After months of congressional debate over the Obama administration’s $1.9 billion request to tackle Zika, a spending bill that would have delivered $1.1 billion for Zika has failed in the Senate amid partisan squabbling. Democrats blocked the legislation over concerns about Environmental Protection Agency provisions and Planned Parenthood funding.
“The House Zika bill is a disaster,” said Sen. Bill Nelson, D-Fla., after the House passed the bill. “Not only does it take $500 million in health-care funding away from Puerto Rico, it limits access to birth-control services needed to help curb the spread of the virus and prevent terrible birth defects. This is not a serious solution.”
Fellow Democrats agreed: A 52-48 vote prevented an up-or-down vote on the bill in the Senate. Democrats said that the bill’s language effectively shut out Planned Parenthood from receiving funds related to family-planning initiatives included in the overall effort to stem the spread of Zika. Cases are expected to spread in parts of the United States this summer, and it’s likely that Puerto Rico will see a major spike in infections.
According to the bill, money set aside for grants could be used “for health services provided by public-health departments, hospitals or reimbursed through public health plans.” Planned Parenthood is a private health-care provider and would be shut out from the grants. The Republicans did not deny the Democrats claim, but rebutted the idea put forward by Nelson and others that it amounted to limiting birth control services. At least $40 million in the bill would go directly to 20 health centers. And the federally funded Preven network of family-planning clinics would be eligible for grant funds.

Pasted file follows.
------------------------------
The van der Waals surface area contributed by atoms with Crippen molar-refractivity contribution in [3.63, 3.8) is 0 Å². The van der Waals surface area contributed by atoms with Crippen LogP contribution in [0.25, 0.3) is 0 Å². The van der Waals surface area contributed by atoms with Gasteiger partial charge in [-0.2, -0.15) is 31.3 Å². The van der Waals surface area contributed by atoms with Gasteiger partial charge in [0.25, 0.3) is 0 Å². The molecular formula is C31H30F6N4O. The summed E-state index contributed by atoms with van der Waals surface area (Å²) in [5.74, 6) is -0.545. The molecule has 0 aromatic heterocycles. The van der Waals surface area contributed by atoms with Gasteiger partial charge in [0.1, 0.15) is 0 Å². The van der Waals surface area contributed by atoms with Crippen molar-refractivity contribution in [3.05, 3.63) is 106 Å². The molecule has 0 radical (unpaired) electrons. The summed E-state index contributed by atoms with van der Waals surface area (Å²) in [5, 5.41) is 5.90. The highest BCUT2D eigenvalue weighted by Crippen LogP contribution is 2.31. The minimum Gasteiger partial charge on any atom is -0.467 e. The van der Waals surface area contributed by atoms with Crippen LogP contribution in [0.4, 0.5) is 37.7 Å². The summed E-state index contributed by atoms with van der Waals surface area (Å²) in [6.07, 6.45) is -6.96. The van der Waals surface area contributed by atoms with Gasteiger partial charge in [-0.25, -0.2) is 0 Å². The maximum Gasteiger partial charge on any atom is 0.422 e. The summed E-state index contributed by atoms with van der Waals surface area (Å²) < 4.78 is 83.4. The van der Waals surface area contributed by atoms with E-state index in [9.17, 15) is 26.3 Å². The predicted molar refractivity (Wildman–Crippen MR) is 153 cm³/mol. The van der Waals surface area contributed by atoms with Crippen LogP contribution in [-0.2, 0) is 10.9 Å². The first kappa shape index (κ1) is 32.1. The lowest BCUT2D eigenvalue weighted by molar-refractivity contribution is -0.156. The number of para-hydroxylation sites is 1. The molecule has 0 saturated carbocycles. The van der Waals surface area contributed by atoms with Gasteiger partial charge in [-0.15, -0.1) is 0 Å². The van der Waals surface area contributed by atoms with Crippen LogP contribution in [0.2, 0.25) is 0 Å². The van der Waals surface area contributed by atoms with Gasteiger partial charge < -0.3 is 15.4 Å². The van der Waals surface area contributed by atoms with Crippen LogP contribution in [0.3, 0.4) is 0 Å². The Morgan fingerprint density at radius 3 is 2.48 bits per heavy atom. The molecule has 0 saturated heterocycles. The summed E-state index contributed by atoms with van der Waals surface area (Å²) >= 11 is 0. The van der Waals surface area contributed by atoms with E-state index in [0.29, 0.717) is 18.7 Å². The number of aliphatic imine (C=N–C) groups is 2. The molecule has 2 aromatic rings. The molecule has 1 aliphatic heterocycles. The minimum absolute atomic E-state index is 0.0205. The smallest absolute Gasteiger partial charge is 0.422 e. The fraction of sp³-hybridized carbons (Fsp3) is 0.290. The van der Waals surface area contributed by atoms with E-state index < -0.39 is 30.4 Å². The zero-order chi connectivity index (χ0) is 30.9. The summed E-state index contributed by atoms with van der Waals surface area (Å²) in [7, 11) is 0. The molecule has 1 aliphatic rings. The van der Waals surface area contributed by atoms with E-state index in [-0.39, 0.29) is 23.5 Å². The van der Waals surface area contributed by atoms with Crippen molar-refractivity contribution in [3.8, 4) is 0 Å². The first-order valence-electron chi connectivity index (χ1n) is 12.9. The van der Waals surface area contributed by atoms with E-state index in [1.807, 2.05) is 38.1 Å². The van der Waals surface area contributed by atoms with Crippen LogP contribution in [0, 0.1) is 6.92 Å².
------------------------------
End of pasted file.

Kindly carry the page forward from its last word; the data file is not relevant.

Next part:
“I can’t imagine a more disgraceful vote than what some of our colleagues across the aisle have cast to deny funding for this impending public health crisis. I hope they’ll reconsider,” said Sen. John Cornyn, R-Texas, on the floor of the Senate following the vote.
Even if the bill passed, the White House would likely veto it. The administration echoed the concerns of Democratic senators and added that the $1.1 billion bill falls short of the $1.9 billion it requested. It also would have taken money from the funds dedicated to responding to the West Africa Ebola outbreak – a tactic proposed by some Republican leaders months ago and swiftly rejected by the White House.
“We urge Republicans to stop turning this into a political football, to actually get to work and come up with a proposal that’s going to serve the American people,” White House Deputy Press Secretary Eric Schultz said to the media. “Money is desperately needed to fight Zika because mosquito control, a central element of efforts to combat the virus, is spotty and underfunded.”
As is often the case, both political parties are half-right. An analysis by PolitiFact of Nelson’s claim shows that Planned Parenthood affiliates in Puerto Rico would not get money through the bill. That is problematic because the Profamilias clinics, the Planned Parenthood chapter in Puerto Rico, excel at reaching young and poor women, a group at high risk of getting Zika. And while the bill does provide significant funding to other clinics across the island, areas with little or no access to health services are likely to be missed regardless of how the funding is structured.
Leaders from both political parties tried to blame each other for the failure of the bill and the inability to support the fight against Zika. Time is running out to pass the bill – August is a recess month, and July will be interrupted by party conventions to nominate presidential candidates. It leaves only a few weeks to strike a deal as Zika poses an increasing threat to U.S. citizens.